История BuzzFeed в ракурсе эволюции медиапотребления.

Must-read. История успеха BuzzFeed – с отличным экскурсом в историю стандартов потребления медиа и медиа инноваций. (Между прочим, вспоминаются золотые времена прессы, когда газеты были залиты деньгами так, что устраивали торжественный обед для автора, уезжающего в Парижское бюро, в лучшем ресторане, а сотрудники, засидевшиеся на работе, могли заказать лимузин вместо такси.)

The Atlantic: The Eternal Return of BuzzFeed. What the online juggernaut can learn from Time, USA Today, and MTV
That was 2006—nine years ago on the calendar, and an eon ago in Internet time. Today, BuzzFeed has more than 900 employees in 10 bureaus around the globe. The growth of the site’s audience is stunning: 200 million monthly unique visitors, and 1 billion video views a month, according to a spokeswoman. (Some context: According to the analytics firm ComScore, BuzzFeed logged about 78 million unique visitors in March, whereas The New York Times recorded about 57 million uniques.*) According to its founders, it has been profitable since 2013.
BuzzFeed is a successful company. And it is not only that: BuzzFeed is the rare example of a news organization that changes the way the news industry works.
For everything that’s unprecedented about BuzzFeed, its CEO, Jonah Peretti, says he looks to earlier media eras for inspiration.
…(1920s) Time turned boring newspaper reporting into fun blurbs. In other words, it aggregated.
…(1980s) USA Today embraced a design standard that, in today’s terms, seems almost weblike: Its pages were dominated by charts, photos, and shorter blurbs of text.
… “Rival journalists, comparing the paper (USA Today) to fast-food merchandizing, dubbed it ‘McPaper’ and joked that it would someday win a prize for ‘best investigative paragraph.’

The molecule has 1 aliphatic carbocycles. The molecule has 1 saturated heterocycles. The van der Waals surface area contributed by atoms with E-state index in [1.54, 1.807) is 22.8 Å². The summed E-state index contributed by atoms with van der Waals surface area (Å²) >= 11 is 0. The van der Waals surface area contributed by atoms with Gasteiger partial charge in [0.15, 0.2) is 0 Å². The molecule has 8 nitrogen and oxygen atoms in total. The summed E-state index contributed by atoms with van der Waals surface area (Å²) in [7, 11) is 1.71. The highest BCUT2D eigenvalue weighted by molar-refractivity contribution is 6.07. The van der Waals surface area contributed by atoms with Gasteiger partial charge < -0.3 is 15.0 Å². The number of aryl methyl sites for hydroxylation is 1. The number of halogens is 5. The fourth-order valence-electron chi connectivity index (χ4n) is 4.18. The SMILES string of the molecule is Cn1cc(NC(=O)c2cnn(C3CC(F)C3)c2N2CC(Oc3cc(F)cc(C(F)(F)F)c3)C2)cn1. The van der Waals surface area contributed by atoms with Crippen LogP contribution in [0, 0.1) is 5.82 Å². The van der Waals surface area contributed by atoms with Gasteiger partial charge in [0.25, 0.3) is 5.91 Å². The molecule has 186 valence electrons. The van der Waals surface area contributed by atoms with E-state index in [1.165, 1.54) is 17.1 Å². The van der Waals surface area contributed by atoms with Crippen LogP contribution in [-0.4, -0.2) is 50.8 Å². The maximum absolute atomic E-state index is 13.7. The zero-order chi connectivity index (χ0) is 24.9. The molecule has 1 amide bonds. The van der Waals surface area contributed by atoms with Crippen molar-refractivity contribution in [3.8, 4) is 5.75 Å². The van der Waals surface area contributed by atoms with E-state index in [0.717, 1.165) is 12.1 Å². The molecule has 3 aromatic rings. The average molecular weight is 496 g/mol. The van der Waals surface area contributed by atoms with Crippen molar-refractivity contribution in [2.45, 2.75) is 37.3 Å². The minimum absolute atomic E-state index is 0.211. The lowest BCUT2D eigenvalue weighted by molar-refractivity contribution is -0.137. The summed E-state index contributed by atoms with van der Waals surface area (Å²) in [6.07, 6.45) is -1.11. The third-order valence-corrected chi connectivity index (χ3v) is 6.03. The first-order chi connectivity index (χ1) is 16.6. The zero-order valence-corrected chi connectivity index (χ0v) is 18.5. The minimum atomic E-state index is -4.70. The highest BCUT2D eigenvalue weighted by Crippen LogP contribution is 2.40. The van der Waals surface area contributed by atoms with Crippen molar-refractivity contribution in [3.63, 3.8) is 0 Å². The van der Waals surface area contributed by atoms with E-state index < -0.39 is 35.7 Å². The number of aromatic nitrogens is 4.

…Naturally, Peretti is reluctant to draw parallels between BuzzFeed and USA Today. But like the paper, BuzzFeed has been teased for its populist sensibility and ultra-digestible presentation, most evident in its GIF-heavy listicles and silly quizzes…
 …What BuzzFeed understands is that today’s media consumption is about much more than the individual reader. “When people are sharing a BuzzFeed list or quiz, they're doing it partly for the content and partly to connect with someone else in their life,” said Peretti. “When you think about media that way, it starts to look like a form of communication. And when media becomes a form of communication, technology becomes a more important aspect.”
On the whole, BuzzFeed has managed the relationship between editorial and advertising fairly seamlessly. Like many news organizations, including The Atlantic, BuzzFeed uses an approach known as “native advertising”: It runs ads that borrow the form of articles. But BuzzFeed doesn’t run traditional banner ads at all, and it works closely with advertisers to create what it calls “custom content worth sharing.”

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